Yelena Bonner, Soviet critic, Sakharov widow, dies

Reuters News
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Posted: Jun 19, 2011 5:08 AM
Yelena Bonner, Soviet critic, Sakharov widow, dies

MOSCOW (Reuters) - Yelena Bonner, a relentless critic of human rights abuses by Soviet-era authorities and the widow of Nobel Peace laureate Andrei Sakharov, has died at the age of 88, her children said.

Bonner continued to advocate rights and democracy in post-communist Russia and was outspoken against Russian Prime Minister Vladimir Putin.

Bonner died on Saturday in the United States, where she had lived in recent years in the Boston area, her daughter Tatiana Yankelevich and son Alexey Semyonov said in a statement posted on the website of the Andrei Sakharov Foundation.

It did not give the cause of death.

Born in Soviet Turkmenistan on February 15, 1923, to parents who were persecuted under Soviet leader Josef Stalin, Bonner served as a nurse in World War Two and was later ejected from medical school during a Stalin-era campaign against Jews.

In 1972 she married Sakharov, a nuclear physicist who helped to develop the Soviet atom bomb but later used his prominence to speak out for peace and human rights. She represented him at the Nobel Peace Prize ceremony in Oslo in 1975.

A member of the Soviet dissident movement that developed in the 1960s, Bonner went with Sakharov when he was sent into internal exile in Gorky, now Nizhny Novgorod, in 1980 after speaking out against the Soviet invasion of Afghanistan.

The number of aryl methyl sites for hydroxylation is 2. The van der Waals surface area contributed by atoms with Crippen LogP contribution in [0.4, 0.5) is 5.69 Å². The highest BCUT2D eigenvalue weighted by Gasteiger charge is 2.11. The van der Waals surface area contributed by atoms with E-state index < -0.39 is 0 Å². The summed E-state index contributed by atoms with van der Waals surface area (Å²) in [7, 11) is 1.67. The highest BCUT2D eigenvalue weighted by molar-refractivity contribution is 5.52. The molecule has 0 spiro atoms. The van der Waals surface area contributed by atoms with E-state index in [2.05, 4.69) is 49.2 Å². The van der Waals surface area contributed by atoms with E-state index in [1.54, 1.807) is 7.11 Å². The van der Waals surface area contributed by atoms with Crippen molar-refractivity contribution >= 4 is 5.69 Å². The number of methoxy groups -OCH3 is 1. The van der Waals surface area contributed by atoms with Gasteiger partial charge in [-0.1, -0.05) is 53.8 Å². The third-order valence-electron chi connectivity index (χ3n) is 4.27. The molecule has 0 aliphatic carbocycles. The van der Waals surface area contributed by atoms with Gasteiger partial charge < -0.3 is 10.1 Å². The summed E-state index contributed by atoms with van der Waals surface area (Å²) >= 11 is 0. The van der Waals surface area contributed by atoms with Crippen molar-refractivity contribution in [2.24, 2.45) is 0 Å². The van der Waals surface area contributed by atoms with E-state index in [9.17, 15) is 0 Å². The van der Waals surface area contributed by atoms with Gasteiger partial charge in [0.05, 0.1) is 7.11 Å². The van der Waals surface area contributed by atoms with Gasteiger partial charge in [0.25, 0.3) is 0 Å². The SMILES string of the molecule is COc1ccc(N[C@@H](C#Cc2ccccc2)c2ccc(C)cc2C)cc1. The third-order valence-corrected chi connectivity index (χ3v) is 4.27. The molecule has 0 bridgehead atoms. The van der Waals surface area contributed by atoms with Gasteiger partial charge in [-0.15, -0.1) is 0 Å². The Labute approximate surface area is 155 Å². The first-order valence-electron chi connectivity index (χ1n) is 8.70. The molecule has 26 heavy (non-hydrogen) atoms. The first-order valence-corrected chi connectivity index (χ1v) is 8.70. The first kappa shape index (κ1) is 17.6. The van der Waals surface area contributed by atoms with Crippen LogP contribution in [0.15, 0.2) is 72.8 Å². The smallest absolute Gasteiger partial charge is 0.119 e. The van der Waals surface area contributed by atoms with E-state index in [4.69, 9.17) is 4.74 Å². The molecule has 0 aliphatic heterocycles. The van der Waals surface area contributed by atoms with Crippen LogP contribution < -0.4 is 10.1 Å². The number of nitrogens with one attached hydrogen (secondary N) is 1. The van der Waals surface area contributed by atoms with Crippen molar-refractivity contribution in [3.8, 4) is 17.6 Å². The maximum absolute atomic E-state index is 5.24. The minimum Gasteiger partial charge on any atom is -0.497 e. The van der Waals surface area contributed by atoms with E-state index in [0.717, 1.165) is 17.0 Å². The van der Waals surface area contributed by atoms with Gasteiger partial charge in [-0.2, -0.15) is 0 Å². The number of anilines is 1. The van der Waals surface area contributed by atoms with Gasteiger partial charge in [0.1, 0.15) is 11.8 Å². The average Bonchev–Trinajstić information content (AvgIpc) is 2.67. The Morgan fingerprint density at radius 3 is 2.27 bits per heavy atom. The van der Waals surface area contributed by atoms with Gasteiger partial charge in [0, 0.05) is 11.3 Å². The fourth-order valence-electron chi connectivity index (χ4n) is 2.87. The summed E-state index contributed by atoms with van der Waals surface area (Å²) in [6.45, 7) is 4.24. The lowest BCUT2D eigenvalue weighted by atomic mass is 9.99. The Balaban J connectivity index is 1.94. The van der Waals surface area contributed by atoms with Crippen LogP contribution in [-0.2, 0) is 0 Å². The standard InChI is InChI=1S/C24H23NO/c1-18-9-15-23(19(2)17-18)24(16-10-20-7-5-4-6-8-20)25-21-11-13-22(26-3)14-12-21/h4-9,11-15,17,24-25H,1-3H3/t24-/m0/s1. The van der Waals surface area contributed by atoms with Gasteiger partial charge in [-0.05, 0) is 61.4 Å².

Bonner was Sakharov's sole link with the outside world during his internal exile until she herself was ordered confined to Gorky in 1984. She was convicted by a court there of defaming Soviet society and the state.

After a series of hunger strikes by Sakharov, Bonner was allowed to travel to the United States for heart surgery in 1985.

Sakharov and Bonner returned to Moscow in 1986 at the invitation of Soviet leader Mikhail Gorbachev, who was ushering in reforms. Sakharov died in December 1989, two years before the Soviet Union fell apart.

Bonner was a member of a state human rights commission under Boris Yeltsin, Russia's first post-Soviet president, but quit in protest over the war that began when Yeltsin sent troops into Chechnya to fight separatist rebels.

Late last year, Bonner signed a petition calling for the resignation of Putin, who critics say has rolled back democratic gains of the Yeltsin era since he became president in 2000 and subsequently prime minister.

Bonner's children said her memorial service would be held on Tuesday in Brookline, Massachusetts and that, in accordance with her wishes, she would be cremated and her ashes interred at a Moscow cemetery beside her husband, mother and brother.

(Reporting by Steve Gutterman; editing by David Stamp)